Coat of Arms Developed


The design of the “first” coat-of-arms was the product of a group of young men from Indiana University, Wabash College, and Miami University. Several had been soldiers of the recently-concluded War Between the States and some elements of the design were a result of the lingering military sentiment which was dominant throughout the country. J. F. Gookins, Indiana Beta, created the artwork for the engraver of a copper plate for the program at the installation of Illinois Beta at the University of Chicago on January 11 and 12, 1866.

The blazon, or formal description, of this design reads: “The design was composed of the shield, charged with the eye and scroll, the latter bearing the Phi Delta Theta letters; also, a sword attached to the shield by a chain, a larger scroll rolled so as to conceal both ends, a parchment bearing on one end Φι and on the other Κια, a helmet with closed visor, two styli, a laurel wreath and a double headed serpent.”

During the next several years, each chapter operated on their own in a nearly autonomous manner and designed similar “arms” which reflected their own schools. It seemed to become a competition between different chapters to out-do other chapters by way of these designs. There was not the centralized control by the “National Grand Chapter” that began to develop near the turn of the century. An example of one of these designs appeared in the Cornellian in 1874, where they added 1848 beneath the helmet and the Phi Delta Theta monogram behind the sword and shield.

This competition was fed by the college annuals who wanted images of the fraternities that were no longer sub rosa on their campuses. As a result there were many different designs which built off of one another. These designs were very detailed with equally detailed blazons to describe them.

Meanwhile, at the meeting of the General Council of 1888, a committee was appointed to have a plate engraved for the purpose of issuing duplicate charters to a growing number of new chapters. That plate was created by Louis Dreka, a Philadelphia stationer. It consisted of a separate plate of the “arms” and another more elaborate plate which included the arms with the name of the Fraternity on a streamer above.

At the Convention of 1889, the Fraternity decided not to elect any official stationers and chose a course which they felt would end the competition among chapters and result in a single image that would reflect recognized symbols in which the sword and shield would bind together for the use of all good Phis.

The Constitution of 1898 contained the blazon of a new coat-of-arms which reads:

  • Escutcheon: azure, on a bend argent, between six mullets of the second, a sword or point downward.
  • Helmet: affrontee, visor closed of the third, mantling of the first and second.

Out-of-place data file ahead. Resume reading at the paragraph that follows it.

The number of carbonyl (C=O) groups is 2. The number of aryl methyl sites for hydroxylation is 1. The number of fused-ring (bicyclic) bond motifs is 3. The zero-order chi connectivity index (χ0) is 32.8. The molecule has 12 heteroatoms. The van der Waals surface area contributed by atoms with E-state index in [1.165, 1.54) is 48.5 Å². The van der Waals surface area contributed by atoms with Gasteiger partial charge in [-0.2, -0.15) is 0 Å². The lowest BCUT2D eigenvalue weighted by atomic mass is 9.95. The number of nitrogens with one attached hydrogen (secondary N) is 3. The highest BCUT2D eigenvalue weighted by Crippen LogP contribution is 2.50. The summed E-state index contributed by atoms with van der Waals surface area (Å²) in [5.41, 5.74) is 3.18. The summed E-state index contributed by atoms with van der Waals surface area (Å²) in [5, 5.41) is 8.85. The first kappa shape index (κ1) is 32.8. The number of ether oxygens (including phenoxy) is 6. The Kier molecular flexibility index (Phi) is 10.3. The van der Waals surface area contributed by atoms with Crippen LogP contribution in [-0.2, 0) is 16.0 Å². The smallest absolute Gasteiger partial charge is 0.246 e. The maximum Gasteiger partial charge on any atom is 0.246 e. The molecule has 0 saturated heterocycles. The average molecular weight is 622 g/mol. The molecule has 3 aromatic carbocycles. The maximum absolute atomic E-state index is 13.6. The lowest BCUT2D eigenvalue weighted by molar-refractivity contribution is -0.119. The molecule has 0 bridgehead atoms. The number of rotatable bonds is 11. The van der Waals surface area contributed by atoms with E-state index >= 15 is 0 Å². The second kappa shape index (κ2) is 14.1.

• Crest: a dexter arm embowed vambraced of the third, hand carnation hurling a javelin of the third.
  • Motto: Ειs ανηρ ουδειs ανηρ

The arms described by this blazon were the result of painstaking consultation with heraldic authorities, and they conformed to the fixed requirements of heraldry. The new design was simple and avoided the over-crowded appearance of the designs created by the various chapters. The Phi Delta Theta character of the emblems is obvious to all, while to the initiated, the armorial bearing symbolizes the cardinal principles of the Fraternity.

The two Fraternity colors are displayed, the fine horizontal lines denoting azure. The two chief emblems of Phi Delta Theta are the two most prominent emblems of the arms, the sword being “charged:” a heraldic term meaning an item placed upon the shield, or rather a bend argent, which divides the azure field of the escutcheon. This charge is most appropriate as the original badge was in the form of a shield, the sword being added later. The escutcheon is of a conventional heraldic shape, instead of the badge form of shield, and the eye of the scroll bearing “Phi Delta Theta” are omitted from the new design. Instead of two javelins there is but one which is in the crest.

The features of the new arms which were not in the old arms are the six stars, the open motto, the mantling (the backdrop behind the shield, often depicted as a fabric or foliage), the wreath (twist of ribbons which the crest rests on) and the mailed arm which hurls the javelin.

This coat-of-arms was copyrighted by the Fraternity in early 1899 and based upon a preliminary engraving by R. B. Lockwood of New York and prior to acceptance and approval by the Fraternity, impressions were made from Lockwood’s plate and made the frontispiece of The Scroll, February 1899. However, the engraving was not satisfactory. The shading was not perfect, and the accent of the last word in the motto was not correct. The Lockwood did not follow directions in regard to the upper part of the visor, and without authority placed a small crescent on the front of the helmet.

Consequently, The Convention of 1902 ordered that the coat-of-arms should be engraved by some well known engraver, that the plate made by him should be the standard plate, and that chapters might have reproductions of the design made in conformity with the standard plate. The General Council decided upon the Dreka Company of Philadelphia to do the work. This company finished the plate in August 1903 and impressions from it made the frontispiece of The Scroll, October, 1903. (The frontispiece of W. B. Palmer’s The History of Phi Delta Theta was also printed from this plate.) The plate was also made larger than the one made by Lockwood.

W. B. Palmer proposed, and it was accepted by the Convention of 1900, that when the coat-of-arms was depicted in colors, the bend should be in silver, the field above and below blue, the stars silver, the sword, helmet, mail on the arm and the javelin gold, the hand flesh color, the mantling silver and blue and the motto of black letters on a white scroll.